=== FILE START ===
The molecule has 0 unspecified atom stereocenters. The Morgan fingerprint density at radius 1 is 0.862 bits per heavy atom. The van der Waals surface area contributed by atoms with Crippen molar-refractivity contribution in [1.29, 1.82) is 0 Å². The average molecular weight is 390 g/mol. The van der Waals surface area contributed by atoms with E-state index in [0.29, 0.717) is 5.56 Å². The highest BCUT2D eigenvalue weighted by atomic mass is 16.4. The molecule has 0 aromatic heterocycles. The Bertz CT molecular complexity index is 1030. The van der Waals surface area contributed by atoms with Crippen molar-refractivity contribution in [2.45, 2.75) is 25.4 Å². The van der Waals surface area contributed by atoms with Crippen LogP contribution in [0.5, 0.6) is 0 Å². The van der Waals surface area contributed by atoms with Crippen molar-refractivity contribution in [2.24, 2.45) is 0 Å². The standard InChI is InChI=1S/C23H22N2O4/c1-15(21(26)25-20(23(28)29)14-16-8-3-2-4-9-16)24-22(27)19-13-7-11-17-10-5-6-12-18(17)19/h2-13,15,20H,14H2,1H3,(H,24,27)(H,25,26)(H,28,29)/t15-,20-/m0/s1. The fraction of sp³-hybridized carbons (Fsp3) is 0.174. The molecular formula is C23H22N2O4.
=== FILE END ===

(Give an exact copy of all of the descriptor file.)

The molecule has 0 unspecified atom stereocenters. The Morgan fingerprint density at radius 1 is 0.862 bits per heavy atom. The van der Waals surface area contributed by atoms with Crippen molar-refractivity contribution in [1.29, 1.82) is 0 Å². The average molecular weight is 390 g/mol. The van der Waals surface area contributed by atoms with E-state index in [0.29, 0.717) is 5.56 Å². The highest BCUT2D eigenvalue weighted by atomic mass is 16.4. The molecule has 0 aromatic heterocycles. The Bertz CT molecular complexity index is 1030. The van der Waals surface area contributed by atoms with Crippen molar-refractivity contribution in [2.45, 2.75) is 25.4 Å². The van der Waals surface area contributed by atoms with Crippen LogP contribution in [0.5, 0.6) is 0 Å². The van der Waals surface area contributed by atoms with Crippen molar-refractivity contribution in [2.24, 2.45) is 0 Å². The standard InChI is InChI=1S/C23H22N2O4/c1-15(21(26)25-20(23(28)29)14-16-8-3-2-4-9-16)24-22(27)19-13-7-11-17-10-5-6-12-18(17)19/h2-13,15,20H,14H2,1H3,(H,24,27)(H,25,26)(H,28,29)/t15-,20-/m0/s1. The fraction of sp³-hybridized carbons (Fsp3) is 0.174. The molecular formula is C23H22N2O4.